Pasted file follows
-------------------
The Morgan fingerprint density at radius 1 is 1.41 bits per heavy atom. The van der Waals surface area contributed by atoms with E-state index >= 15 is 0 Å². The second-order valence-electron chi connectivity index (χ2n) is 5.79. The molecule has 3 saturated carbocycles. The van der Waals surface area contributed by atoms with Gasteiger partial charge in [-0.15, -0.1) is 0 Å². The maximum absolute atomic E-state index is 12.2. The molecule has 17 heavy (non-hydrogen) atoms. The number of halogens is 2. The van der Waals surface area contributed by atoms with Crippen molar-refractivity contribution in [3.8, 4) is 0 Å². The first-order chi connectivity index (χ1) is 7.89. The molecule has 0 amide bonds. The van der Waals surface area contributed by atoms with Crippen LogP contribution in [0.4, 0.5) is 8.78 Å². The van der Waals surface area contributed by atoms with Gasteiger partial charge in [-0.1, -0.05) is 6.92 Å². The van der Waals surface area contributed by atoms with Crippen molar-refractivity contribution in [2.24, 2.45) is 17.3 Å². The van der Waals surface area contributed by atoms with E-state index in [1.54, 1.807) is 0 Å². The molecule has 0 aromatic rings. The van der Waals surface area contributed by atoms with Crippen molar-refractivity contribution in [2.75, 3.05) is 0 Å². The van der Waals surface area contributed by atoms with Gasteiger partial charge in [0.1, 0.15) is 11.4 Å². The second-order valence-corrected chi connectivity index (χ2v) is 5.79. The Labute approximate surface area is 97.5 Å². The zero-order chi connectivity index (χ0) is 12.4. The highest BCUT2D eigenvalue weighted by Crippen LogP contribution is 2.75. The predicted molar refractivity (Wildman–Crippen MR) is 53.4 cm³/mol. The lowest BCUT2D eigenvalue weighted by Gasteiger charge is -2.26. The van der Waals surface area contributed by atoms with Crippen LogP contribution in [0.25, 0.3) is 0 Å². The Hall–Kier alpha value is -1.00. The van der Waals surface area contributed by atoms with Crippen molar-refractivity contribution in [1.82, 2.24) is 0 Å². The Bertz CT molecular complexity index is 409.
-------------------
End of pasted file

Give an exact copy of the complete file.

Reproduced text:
The Morgan fingerprint density at radius 1 is 1.41 bits per heavy atom. The van der Waals surface area contributed by atoms with E-state index >= 15 is 0 Å². The second-order valence-electron chi connectivity index (χ2n) is 5.79. The molecule has 3 saturated carbocycles. The van der Waals surface area contributed by atoms with Gasteiger partial charge in [-0.15, -0.1) is 0 Å². The maximum absolute atomic E-state index is 12.2. The molecule has 17 heavy (non-hydrogen) atoms. The number of halogens is 2. The van der Waals surface area contributed by atoms with Crippen molar-refractivity contribution in [3.8, 4) is 0 Å². The first-order chi connectivity index (χ1) is 7.89. The molecule has 0 amide bonds. The van der Waals surface area contributed by atoms with Crippen LogP contribution in [0.4, 0.5) is 8.78 Å². The van der Waals surface area contributed by atoms with Gasteiger partial charge in [-0.1, -0.05) is 6.92 Å². The van der Waals surface area contributed by atoms with Crippen molar-refractivity contribution in [2.24, 2.45) is 17.3 Å². The van der Waals surface area contributed by atoms with E-state index in [1.54, 1.807) is 0 Å². The molecule has 0 aromatic rings. The van der Waals surface area contributed by atoms with Crippen molar-refractivity contribution in [2.75, 3.05) is 0 Å². The van der Waals surface area contributed by atoms with Gasteiger partial charge in [0.1, 0.15) is 11.4 Å². The second-order valence-corrected chi connectivity index (χ2v) is 5.79. The Labute approximate surface area is 97.5 Å². The zero-order chi connectivity index (χ0) is 12.4. The highest BCUT2D eigenvalue weighted by Crippen LogP contribution is 2.75. The predicted molar refractivity (Wildman–Crippen MR) is 53.4 cm³/mol. The lowest BCUT2D eigenvalue weighted by Gasteiger charge is -2.26. The van der Waals surface area contributed by atoms with Crippen LogP contribution in [0.25, 0.3) is 0 Å². The Hall–Kier alpha value is -1.00. The van der Waals surface area contributed by atoms with Crippen molar-refractivity contribution in [1.82, 2.24) is 0 Å². The Bertz CT molecular complexity index is 409.